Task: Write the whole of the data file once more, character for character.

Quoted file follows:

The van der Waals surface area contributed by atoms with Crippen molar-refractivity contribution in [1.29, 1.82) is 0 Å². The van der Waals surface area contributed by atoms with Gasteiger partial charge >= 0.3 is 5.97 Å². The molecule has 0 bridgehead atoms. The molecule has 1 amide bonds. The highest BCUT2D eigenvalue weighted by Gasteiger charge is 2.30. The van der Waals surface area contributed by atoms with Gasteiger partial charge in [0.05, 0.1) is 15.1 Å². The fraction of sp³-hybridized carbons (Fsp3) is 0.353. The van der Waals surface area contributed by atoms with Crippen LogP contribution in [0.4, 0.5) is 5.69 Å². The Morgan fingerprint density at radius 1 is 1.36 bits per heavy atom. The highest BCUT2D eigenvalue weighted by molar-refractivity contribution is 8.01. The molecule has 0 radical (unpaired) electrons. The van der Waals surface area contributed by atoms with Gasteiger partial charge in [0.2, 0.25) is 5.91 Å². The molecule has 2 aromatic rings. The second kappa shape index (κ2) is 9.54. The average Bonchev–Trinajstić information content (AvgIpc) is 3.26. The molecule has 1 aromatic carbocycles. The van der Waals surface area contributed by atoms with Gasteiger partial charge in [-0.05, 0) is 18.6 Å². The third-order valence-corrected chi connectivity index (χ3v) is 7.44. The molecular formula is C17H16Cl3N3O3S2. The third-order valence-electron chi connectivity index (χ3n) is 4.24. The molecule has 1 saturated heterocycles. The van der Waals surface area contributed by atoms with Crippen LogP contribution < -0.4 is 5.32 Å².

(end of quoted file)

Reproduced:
The van der Waals surface area contributed by atoms with Crippen molar-refractivity contribution in [1.29, 1.82) is 0 Å². The van der Waals surface area contributed by atoms with Gasteiger partial charge >= 0.3 is 5.97 Å². The molecule has 0 bridgehead atoms. The molecule has 1 amide bonds. The highest BCUT2D eigenvalue weighted by Gasteiger charge is 2.30. The van der Waals surface area contributed by atoms with Gasteiger partial charge in [0.05, 0.1) is 15.1 Å². The fraction of sp³-hybridized carbons (Fsp3) is 0.353. The van der Waals surface area contributed by atoms with Crippen LogP contribution in [0.4, 0.5) is 5.69 Å². The Morgan fingerprint density at radius 1 is 1.36 bits per heavy atom. The highest BCUT2D eigenvalue weighted by molar-refractivity contribution is 8.01. The molecule has 0 radical (unpaired) electrons. The van der Waals surface area contributed by atoms with Gasteiger partial charge in [0.2, 0.25) is 5.91 Å². The molecule has 2 aromatic rings. The second kappa shape index (κ2) is 9.54. The average Bonchev–Trinajstić information content (AvgIpc) is 3.26. The molecule has 1 aromatic carbocycles. The van der Waals surface area contributed by atoms with Gasteiger partial charge in [-0.05, 0) is 18.6 Å². The third-order valence-corrected chi connectivity index (χ3v) is 7.44. The molecular formula is C17H16Cl3N3O3S2. The third-order valence-electron chi connectivity index (χ3n) is 4.24. The molecule has 1 saturated heterocycles. The van der Waals surface area contributed by atoms with Crippen LogP contribution < -0.4 is 5.32 Å².